UCR is getting too big, too fast

Courtesy of UCR Today
Courtesy of UCR Today

UCR is in the midst of a crisis. At a glance, it may seem to be the same UCR as last year. There have been no major renovations, no significant shuffling of faculty or any changes in the school’s outlook or mission.

Look more closely, though. Lot 30 and other Gold parking areas are filled to bursting by 10 in the morning. Freshmen are being housed in Glen Mor, housing normally reserved for upperclassmen, because the other residence halls are already packed with three people to a room. And general education classes are nigh impossible to get into.

All of these conditions point to a single cause: UCR’s record level of undergraduate admissions. The UC system is admitting close to 5,000 more freshmen than were admitted in previous years. For UCR in particular, this means an increase of 977 freshmen compared to last year’s 4,029 freshmen — an increase of almost 25 percent. Nor is this the end of the overload; the UC’s plan is to enroll another 5,000 students over the next two years.

The increase in enrollment is largely the fault of the UC Board of Regents. As an alternative to raising tuition for all students, the Regents decided a year ago to boost enrollments and gain funding from these new students. While this was considered a victory at the time by students and administrators who were looking at short-term effects, the current undergraduate class is now in an uncomfortable situation as those new students flood into UCR. The university is woefully underprepared for this influx, and the number of freshmen will only increase over the next few years.

It is also worth noting that UCR Chancellor Kim Wilcox is certainly not opposed to these increases in admissions. In a recent meeting with the UC Regents, Wilcox expressed his vision of UCR expanding to upward of 40,000 students (to put that in context, this would mean doubling the size of UCR’s population). As long as people in leadership positions at UCR are interested in seeing growth, especially on such a catastrophic scale, there is no chance that the campus community will see a restoration of the status quo — stable class sizes and no sharp rises in student population — of previous years.

There is a major threat that arises with the disappearance of this status quo; at risk is the very identity of UCR as a school. UCR may not be some small liberal arts college, but it has historically been a campus where students can get to know professors and vice versa. However, if growth — potentially, tremendous growth — is the future of UCR, then students will be at risk of becoming ciphers in a faceless mass. Already, the increased size of the freshman class is having detrimental effects on student access to professors, by virtue of the overfilling of classes. Further expansion of the student population will send the student-to-faculty ratio rocketing, and when this happens, everyone loses.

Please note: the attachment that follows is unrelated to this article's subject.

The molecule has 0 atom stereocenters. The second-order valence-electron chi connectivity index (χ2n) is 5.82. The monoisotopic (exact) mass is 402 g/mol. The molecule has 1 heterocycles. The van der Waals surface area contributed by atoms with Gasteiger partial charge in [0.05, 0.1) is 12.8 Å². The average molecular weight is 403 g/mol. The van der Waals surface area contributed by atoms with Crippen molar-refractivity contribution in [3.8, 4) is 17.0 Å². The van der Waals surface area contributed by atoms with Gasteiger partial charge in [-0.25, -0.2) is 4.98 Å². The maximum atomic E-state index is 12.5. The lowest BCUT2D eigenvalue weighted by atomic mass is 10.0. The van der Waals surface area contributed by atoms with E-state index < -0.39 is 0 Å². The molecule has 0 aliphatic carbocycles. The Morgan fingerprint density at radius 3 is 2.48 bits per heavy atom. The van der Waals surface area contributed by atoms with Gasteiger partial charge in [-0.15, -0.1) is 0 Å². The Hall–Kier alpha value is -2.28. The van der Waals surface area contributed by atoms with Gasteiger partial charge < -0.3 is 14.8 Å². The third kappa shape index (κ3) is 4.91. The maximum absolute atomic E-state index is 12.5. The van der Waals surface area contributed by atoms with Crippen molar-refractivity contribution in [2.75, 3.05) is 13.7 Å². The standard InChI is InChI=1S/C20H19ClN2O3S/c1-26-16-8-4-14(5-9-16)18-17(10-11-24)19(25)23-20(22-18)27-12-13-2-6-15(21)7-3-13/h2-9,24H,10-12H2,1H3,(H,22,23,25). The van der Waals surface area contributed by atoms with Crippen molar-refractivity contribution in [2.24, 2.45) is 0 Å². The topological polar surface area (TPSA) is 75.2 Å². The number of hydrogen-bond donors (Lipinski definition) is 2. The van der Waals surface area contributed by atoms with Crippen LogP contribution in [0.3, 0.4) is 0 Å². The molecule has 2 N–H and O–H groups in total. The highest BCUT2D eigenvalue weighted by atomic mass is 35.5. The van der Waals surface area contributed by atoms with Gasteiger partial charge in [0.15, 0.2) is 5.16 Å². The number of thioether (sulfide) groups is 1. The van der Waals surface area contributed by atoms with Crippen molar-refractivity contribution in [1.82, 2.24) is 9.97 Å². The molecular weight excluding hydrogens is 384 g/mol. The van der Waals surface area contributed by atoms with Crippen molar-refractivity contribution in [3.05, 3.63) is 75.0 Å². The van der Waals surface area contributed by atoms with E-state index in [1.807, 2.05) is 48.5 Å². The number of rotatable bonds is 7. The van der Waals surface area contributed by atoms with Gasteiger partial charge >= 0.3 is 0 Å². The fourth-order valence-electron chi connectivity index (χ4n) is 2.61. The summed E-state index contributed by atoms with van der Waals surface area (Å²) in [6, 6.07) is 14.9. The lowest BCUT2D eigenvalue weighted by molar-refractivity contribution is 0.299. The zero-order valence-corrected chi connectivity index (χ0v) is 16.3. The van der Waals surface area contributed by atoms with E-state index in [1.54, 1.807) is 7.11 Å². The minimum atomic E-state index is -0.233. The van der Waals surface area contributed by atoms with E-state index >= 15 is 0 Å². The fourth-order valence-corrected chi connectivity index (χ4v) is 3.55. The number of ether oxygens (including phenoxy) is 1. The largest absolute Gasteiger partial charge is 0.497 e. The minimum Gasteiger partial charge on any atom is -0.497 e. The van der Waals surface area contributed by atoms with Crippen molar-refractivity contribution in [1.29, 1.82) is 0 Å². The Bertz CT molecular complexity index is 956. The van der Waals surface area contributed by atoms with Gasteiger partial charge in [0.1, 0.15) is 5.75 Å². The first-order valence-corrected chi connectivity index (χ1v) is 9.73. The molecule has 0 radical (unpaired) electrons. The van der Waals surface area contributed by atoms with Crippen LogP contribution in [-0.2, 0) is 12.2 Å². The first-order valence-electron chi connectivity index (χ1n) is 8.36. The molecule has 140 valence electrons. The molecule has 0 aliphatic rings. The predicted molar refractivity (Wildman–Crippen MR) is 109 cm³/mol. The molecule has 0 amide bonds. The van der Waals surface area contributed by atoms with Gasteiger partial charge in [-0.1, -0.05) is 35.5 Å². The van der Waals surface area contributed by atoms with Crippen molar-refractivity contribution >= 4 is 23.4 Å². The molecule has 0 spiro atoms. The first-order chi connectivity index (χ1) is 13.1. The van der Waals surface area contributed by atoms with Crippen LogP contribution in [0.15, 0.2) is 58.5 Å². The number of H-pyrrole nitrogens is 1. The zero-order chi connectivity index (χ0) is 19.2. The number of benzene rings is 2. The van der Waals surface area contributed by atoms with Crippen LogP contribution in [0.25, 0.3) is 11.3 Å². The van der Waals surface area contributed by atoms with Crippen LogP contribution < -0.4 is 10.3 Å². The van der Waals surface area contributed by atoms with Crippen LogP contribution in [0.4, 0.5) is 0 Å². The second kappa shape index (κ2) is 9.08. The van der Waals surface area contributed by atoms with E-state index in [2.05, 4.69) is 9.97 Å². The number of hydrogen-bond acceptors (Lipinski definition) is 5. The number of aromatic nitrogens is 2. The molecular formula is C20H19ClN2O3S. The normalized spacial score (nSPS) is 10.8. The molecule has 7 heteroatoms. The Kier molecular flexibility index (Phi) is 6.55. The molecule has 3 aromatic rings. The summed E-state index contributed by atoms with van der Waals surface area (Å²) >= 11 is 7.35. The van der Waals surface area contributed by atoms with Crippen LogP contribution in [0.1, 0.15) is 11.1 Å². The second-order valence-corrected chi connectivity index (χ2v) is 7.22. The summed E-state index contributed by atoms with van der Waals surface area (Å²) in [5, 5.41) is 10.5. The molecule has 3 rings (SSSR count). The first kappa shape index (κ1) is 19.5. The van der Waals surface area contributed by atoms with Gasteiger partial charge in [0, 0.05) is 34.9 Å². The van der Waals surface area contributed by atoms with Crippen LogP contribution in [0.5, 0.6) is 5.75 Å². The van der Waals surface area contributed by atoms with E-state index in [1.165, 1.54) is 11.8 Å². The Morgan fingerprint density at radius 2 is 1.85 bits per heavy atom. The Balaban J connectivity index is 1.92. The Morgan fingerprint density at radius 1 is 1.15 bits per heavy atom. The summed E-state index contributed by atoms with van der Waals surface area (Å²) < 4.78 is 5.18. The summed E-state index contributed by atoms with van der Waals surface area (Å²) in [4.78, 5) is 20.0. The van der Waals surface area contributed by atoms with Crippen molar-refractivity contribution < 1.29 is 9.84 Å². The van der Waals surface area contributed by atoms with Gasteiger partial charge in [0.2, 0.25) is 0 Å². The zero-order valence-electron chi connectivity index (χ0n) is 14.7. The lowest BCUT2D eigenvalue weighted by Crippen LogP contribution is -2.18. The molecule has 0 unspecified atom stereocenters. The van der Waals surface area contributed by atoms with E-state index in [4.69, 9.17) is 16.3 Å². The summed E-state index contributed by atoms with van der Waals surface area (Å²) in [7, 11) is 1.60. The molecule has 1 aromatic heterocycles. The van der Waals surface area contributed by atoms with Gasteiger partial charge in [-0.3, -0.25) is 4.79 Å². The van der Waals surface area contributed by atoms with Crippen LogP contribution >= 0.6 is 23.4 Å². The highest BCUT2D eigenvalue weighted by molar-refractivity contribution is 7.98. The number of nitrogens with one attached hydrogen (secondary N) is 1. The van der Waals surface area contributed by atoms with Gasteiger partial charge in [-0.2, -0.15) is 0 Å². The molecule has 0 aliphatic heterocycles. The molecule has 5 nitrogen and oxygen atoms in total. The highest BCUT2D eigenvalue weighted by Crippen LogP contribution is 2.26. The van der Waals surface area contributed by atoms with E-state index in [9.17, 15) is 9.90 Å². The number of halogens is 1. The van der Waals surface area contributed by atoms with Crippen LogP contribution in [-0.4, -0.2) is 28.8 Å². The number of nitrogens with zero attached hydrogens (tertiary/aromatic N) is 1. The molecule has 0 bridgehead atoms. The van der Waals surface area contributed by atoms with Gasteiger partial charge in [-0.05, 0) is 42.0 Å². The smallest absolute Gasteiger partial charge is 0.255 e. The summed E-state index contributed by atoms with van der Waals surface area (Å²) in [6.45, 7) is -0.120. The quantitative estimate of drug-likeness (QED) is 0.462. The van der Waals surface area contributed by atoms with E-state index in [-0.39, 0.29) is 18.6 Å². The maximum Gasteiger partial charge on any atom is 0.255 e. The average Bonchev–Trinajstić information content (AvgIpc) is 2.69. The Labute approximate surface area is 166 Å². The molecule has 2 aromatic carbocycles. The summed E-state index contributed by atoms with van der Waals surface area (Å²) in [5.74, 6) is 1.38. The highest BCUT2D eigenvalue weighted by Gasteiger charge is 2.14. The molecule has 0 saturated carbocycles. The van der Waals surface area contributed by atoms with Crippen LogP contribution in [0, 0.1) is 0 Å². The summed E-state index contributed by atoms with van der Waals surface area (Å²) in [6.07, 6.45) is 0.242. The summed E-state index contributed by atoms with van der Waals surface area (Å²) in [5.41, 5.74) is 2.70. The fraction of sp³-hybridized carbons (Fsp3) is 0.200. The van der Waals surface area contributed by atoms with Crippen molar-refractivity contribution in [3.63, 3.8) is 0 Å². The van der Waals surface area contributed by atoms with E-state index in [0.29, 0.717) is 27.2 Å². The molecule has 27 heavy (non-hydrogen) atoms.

In the short term, there are really no options for the university or students to take other than the bandages that are already in place. Freshmen will just have to take up spaces in residence halls they would not normally fill. Gold parking spaces will have to be carved out of other lots wherever they can be. And additional classes will need to be set up to relieve the pressure on some of the more heavily-impacted courses. Ultimately, though, students have little choice but to deal with the grind every day; parking will be easier to find as people stop bothering to show up.

The long-term resolutions to this problem are obvious: If UCR is getting more money because of the increase in enrollment, then it absolutely needs to invest it in better accommodations on campus. This means that, over the course of the next three years, in which UCR’s freshman population is set to grow, the administration needs to work on building new parking lots and residence halls, and perhaps hire new faculty to help deal with the impact of freshmen on certain classes. In short, the infrastructure must be expanded, or UCR will never be able to do more than cope with the matching expansion of the campus population.

If UCR is going to see growth in its undergraduate class, then the only real solution to our overcrowding problem is to have an equivalent increase in the basic resources that constitute our campus. Anything else, and the learning experience at UCR will be severely hampered.

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